Students keep laboratory notebooks up to date as evidence of practical work being carried out. This is a very important aspect of new and revised syllabuses in the sciences. While the quality of some of the notebooks was excellent, some were of a lesser quality and overall there was some variation. It is recommended that all teachers check and annotate homework copies and laboratory notebooks regularly. It is also important that teachers follow up on instructions given to students on how to improve their presentations and see that these are implemented. This is an important means of encouraging students and of pointing the way towards improvement.
First-year, second-year and fifth-year students are assessed by means of Halloween, Christmas and summer examinations. Questions on mandatory practical work are included in these examinations. Third-year and sixth-year students are assessed at Halloween and by mock examinations in the spring. Teachers correct these mock examinations. Additional testing is at the discretion of individual teachers. Records of assessment are held in teachers’ own diaries, by year heads and on computer in the school office.
Results of assessments and progress reports are communicated to parents by means of October, Christmas and summer reports for non-certificate examination classes, and by means of October and mock examination reports for Junior and Leaving Certificate classes. Communication with parents is also achieved by means of parent-teacher meetings, held once per year for each class. These meetings are held in accordance with Department of Education and Science guidelines. In addition, the student journal that all students are required to keep is used to communicate with parents. The school operates an open door policy and parents are encouraged to contact the school if they have any concerns regarding their children’s performance.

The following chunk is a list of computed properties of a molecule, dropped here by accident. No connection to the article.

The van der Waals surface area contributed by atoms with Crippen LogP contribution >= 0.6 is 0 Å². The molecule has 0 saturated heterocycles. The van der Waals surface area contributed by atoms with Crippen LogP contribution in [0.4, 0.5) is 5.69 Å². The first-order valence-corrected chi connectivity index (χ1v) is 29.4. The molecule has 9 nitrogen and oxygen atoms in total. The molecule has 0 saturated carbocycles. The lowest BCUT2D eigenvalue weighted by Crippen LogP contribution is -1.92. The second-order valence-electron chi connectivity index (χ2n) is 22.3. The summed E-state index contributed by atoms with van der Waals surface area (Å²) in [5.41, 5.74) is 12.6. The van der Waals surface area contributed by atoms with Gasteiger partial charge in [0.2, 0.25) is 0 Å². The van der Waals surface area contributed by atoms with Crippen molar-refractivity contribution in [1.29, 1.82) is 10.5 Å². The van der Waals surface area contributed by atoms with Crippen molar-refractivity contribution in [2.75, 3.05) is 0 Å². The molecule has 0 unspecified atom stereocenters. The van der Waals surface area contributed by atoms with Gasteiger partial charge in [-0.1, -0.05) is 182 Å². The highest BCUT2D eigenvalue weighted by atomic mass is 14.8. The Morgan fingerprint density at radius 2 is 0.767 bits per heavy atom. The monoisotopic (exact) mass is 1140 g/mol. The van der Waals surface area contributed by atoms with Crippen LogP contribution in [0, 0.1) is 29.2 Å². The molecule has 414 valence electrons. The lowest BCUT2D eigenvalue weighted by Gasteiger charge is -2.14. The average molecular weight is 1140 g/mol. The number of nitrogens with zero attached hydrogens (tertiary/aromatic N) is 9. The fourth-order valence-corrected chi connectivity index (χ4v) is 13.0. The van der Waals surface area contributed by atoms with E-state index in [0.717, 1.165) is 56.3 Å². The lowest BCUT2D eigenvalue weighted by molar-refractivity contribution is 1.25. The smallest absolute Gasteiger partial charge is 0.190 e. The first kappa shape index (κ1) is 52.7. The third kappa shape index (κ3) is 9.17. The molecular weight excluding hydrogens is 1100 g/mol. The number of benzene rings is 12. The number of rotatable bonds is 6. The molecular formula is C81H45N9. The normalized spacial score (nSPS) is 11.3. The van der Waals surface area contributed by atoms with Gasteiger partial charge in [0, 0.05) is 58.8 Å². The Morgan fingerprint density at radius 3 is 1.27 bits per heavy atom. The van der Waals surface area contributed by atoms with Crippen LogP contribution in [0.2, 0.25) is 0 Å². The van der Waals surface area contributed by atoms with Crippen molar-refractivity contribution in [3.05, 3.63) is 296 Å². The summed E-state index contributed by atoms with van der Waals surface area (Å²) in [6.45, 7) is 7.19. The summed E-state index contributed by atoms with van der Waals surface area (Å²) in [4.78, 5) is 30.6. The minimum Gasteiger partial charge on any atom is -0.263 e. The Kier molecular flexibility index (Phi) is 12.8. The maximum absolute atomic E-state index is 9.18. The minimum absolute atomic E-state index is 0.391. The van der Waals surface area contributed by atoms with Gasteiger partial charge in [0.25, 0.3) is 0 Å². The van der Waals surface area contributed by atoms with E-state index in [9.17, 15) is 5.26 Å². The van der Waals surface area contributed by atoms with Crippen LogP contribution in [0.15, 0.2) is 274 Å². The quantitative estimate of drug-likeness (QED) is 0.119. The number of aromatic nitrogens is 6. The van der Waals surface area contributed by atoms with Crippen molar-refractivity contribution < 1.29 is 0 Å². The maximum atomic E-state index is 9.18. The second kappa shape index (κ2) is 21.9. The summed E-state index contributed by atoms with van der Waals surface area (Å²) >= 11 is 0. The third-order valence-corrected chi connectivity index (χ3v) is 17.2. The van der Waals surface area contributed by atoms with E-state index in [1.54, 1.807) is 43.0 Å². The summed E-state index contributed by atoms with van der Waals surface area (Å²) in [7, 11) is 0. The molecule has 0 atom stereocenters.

There was evidence of good record keeping by some teachers, including in such areas as assessment results, attendance, student behaviour, homework and practical work completed. This is good practice. It is recommended that all teachers keep such comprehensive records in order to build up a profile of their students. Such information can form the basis of very useful evidence in communicating student progress to parents and in advising both students and parents on their choice of subjects at senior level and on what level of examination paper to choose in certificate examinations.
The following are the main strengths identified in the evaluation:
As a means of building on these strengths and to address areas for development, the following key recommendations are made:
Post-evaluation meetings were held with the teachers of Science and Biology and with the principal at the conclusion of the evaluation when the draft findings and recommendations of the evaluation were presented and discussed.